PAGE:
Supply chain management
Partnering with suppliers and customers
In depth sharing of information
Willingness to invest in maintaining relationship

Third-party warehousing

Reduction in investment requirements


Improved customer service
Reduction in permanent labor force
Overall reduction in distribution cost

Warehousing Trends
Customized warehousing
Customizing generic products
Compliance labeling, ticketing, bagging, and
palletization.
Value addition to the product or service

Operations audit & performance measurement


Customer service, labor productivity, control systems,
inventory accuracy, layout effectiveness, space
utilization, storage systems & equipment utilization,
warehousing facility, house keeping and safety

Warehouse Site Selection Process


Traditionally, sales were key drivers
influencing warehouse site selection

in

Companies satisfied the needs of their sales


force by building warehouses with the hope to
increase market presence and hence revenue.
-Infrastructure, market, access, transportation
cost, product, regulations, local levies.

Before making a site selection companies must


closely examine the current distribution network and
the impact of adding , subtracting or consolidating
facilities for the entire organization.

Quantitative variables :

(a) Cost drivers, tangible and relatively easy to define.


Demand potential and trends, consumption pattern,
transportation costs, labour costs and facility costs

Qualitative variables
(b) More difficult to understand and to measure. Customer service levels

The Square Root Law


The square root law states that The total
inventory in a system is proportional to the
Square Root of the Number of Locations at
which a product is stocked.
It is recognized that the inventory tends to
increase as the number of locations increase.
An important assumption is the total customer
demand remains same.

The Square Root Law mathematically is


represented as under:
L = [(L1) x { (W2 W1) }], where

L= Total inventory in future warehouses


L1= Total inventory in existing warehouses
W1= Number of existing warehouses
W2 = Number of future warehouses.

For example, In a company there are 40


warehouses and the existing inventory is
2,00,000 units. If the number of warehouses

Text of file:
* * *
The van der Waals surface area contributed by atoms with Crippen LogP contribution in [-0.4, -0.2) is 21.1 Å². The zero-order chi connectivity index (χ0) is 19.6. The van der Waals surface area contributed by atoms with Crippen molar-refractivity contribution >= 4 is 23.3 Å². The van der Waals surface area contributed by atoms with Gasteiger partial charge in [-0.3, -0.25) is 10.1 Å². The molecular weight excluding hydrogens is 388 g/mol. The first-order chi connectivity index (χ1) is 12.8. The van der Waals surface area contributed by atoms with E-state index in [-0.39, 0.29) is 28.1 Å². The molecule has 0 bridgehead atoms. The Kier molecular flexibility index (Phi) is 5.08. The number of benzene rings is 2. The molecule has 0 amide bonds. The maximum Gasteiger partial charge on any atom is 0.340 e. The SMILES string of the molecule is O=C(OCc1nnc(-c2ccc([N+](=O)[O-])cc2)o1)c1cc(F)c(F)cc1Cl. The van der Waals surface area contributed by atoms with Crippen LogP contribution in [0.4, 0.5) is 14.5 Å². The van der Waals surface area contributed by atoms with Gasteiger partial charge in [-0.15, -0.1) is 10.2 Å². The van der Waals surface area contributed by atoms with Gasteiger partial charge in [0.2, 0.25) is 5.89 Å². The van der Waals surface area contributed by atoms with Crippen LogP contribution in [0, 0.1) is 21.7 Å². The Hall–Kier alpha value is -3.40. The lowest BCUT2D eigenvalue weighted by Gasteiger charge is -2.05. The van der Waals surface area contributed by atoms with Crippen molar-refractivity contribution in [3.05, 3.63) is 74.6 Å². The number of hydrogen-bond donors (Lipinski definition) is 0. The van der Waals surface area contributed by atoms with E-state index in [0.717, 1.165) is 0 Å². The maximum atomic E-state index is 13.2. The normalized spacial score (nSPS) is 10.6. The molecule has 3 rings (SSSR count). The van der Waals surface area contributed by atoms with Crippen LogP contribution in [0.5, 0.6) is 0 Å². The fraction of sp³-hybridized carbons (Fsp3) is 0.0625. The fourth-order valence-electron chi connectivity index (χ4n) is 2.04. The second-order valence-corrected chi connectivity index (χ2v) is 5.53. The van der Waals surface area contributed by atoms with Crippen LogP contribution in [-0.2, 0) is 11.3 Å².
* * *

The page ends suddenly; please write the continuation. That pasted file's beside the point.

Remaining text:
are reduced to 10 what will be impact on total
inventory.
L1= 2,00,000
W1= 40
W2= 10
L= [(2,00,000) x { (10 40 )}] = 1,00,000
Thus, inventory will consist of 1,00,000 units
giving a reduction of 50%.Conversely, if the
number of warehouses are increased, the total
inventory will increase.

Assumptions are

(1) Inventory transfer from one warehouse to


other is not done.
(2) Lead time does not vary.
(3) Customer service level does not change from
any warehouse.
(4) Demand level is well distributed from all
warehouse.

Warehouses as Distribution Centres


Distribution strategies can be of following types
Cross docking
Milk runs
Hub and spoke model

A Cross docking:
Helps to reduce the amount of finished goods
inventory that is required to be maintained as
safety stock.
Constraints of Cross Docking
Requires a strong IT base and real time
information sharing facilities e.g. Bar codes
on cartons.
Appropriate for products with large, and
predictable demands.

B. Milk Runs :
A milk run is a route in which a truck either
delivers product from a single to multiple
retailers or goes from multiple suppliers to a
single retailer.

Milk runs from single supplier to


multiple retailers
Retail Store 1
Supplier

Retail Store 2
Retail Store 3
Retail Store 4

Retail Store 5
Retail Store 6

Milk runs from multiple suppliers to


single retailer.

S1

Retail Store
S2

S3

S4
S5
S6

Benefits/ Limitations of Milk Runs


Milk runs help to reduce the the transportation
costs by consolidating shipments to multiple
stores on a single truck .
Helps to reduce the amount of inventory to be
kept as a safety stock in the warehouses.
High
degree
of
coordination
and
synchronization required among the members
of supply chain.

C. Hub and Spoke Model


In this model, the distribution hub is the
location that holds inventory for a large
region, with each spoke leading to smaller
distribution centre, which houses inventory
for a smaller region.
The main driver of the hub and spoke model
is the proximity to the customer, with the goal
being to supply to a maximum numbers of
customers in minimum time.